In his thought-provoking article The Price of Poor Listening, Dan Bobinski wrote: "Truly trying to understand another's point of view; a task that requires focused attention to get accomplished and, active, conscious choice."
Well, maybe in one-to-one or small group discussions the responsibility for taking in what is being said rests with whoever is doing the listening. But when information has to pass from one voice to many ears, the responsibility for connectivity shifts firmly onto the shoulders of the person doing the talking.
Think about it! Your neck which rises out of the middle of your shoulder girdle, contains all of the following:
- The uppermost vertebrae of the spinal column topped by the heavy brained skull;
- the shaft that splits to allow for nutrition and air-intake and outlet, and the flap that stops any of the above going down the wrong way;
- the flexible tongue and its anchor;
- the voice box with your vocal cords inside it;
- the ears, eyes, nose, jaw bones, sinuses, teeth and lips.
Once you learn to shoulder all of these structures firmly, your voice will be more firmly under your control and you will be better able to match your manner of speaking to all manner of audiences.
Set out below, are some ways to help you do this.
Firstly: check out how Martin Luther King voiced his ideas in his famous, "I have a dream" speech. And then how he voiced ideas for a person who planned to write his memoirs.
In both clips Dr. King's message is clear, authoritative and seriously persuasive. The declamatory manner of speaking designed to inspire a huge crowd in the first clip is, however, nowhere evident in the second. For that encounter with a would-be biographer - though the timbre of King's voice is recognisably the same - the manner is explanatory. Try out your own material in a declamatory and then an explanatory style. Try it out as a stand-up comedy routine and then as though it were part of a Greek tragedy. Deliver it as though for a local trade fair and then for a prestigious international conference.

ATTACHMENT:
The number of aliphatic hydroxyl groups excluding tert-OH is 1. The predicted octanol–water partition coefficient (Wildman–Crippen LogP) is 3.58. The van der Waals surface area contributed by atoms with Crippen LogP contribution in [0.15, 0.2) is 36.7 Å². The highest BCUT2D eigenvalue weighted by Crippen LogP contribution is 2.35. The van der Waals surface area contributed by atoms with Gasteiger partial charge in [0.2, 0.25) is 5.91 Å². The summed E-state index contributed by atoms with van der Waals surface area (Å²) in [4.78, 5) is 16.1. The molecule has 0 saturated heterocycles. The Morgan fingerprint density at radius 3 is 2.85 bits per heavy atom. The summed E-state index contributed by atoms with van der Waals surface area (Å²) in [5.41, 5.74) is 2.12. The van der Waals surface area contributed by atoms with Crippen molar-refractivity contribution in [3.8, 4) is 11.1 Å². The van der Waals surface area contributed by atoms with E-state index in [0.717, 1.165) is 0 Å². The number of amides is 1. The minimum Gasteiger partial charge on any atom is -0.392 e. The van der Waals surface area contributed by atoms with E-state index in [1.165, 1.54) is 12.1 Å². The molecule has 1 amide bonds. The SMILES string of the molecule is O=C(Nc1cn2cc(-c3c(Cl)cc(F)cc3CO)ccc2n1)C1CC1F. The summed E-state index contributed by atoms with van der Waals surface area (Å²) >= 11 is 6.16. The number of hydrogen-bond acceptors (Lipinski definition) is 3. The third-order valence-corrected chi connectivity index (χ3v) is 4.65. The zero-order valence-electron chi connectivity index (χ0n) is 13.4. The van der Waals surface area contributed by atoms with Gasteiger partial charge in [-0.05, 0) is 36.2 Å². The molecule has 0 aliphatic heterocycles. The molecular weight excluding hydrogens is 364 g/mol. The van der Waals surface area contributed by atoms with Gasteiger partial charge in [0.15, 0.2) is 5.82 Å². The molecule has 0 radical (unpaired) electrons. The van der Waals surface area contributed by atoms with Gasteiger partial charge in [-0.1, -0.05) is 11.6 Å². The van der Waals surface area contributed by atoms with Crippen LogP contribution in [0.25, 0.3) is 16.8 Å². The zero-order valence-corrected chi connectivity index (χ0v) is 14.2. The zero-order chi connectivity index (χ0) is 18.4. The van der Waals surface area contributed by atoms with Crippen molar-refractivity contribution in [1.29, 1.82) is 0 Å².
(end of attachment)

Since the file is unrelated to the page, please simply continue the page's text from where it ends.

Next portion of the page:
Secondly: Using only a strong whisper, mouthing your words more pronouncedly and attacking each consonant more distinctly than you would ever do in daily speech, deliver one or two sentences as though to a deaf person who is sitting at least two metres away from you. Follow that immediately by powering up your voice and driving the same words with the same exaggerated mechanics, across the same distance.
You'll probably be taken aback by the volume and resonance of the voice you now hear. But get used to it because it's what listener's need from you - And anyway, words never sound as rich and powerful once they have crossed an open space as they do when encased in the bones of a skull.
Thirdly (and finally): speak all your lines exaggeratedly quickly, then exaggeratedly slowly while using a confiding manner or a dictatorial one; an overtly enthusiastic manner or one of blatant disinterest - in fact- any style of delivery you choose.
Those of you who work out seriously in these ways and then apply the lessons you've learned during actual encounters with audiences will discover that the only listeners unable to take-in what you say are those who were determined to close their ears in the first place.
And since no manner of speaking is going to benefit that manner of person, no speaker need shoulder responsibility for that manner of failure.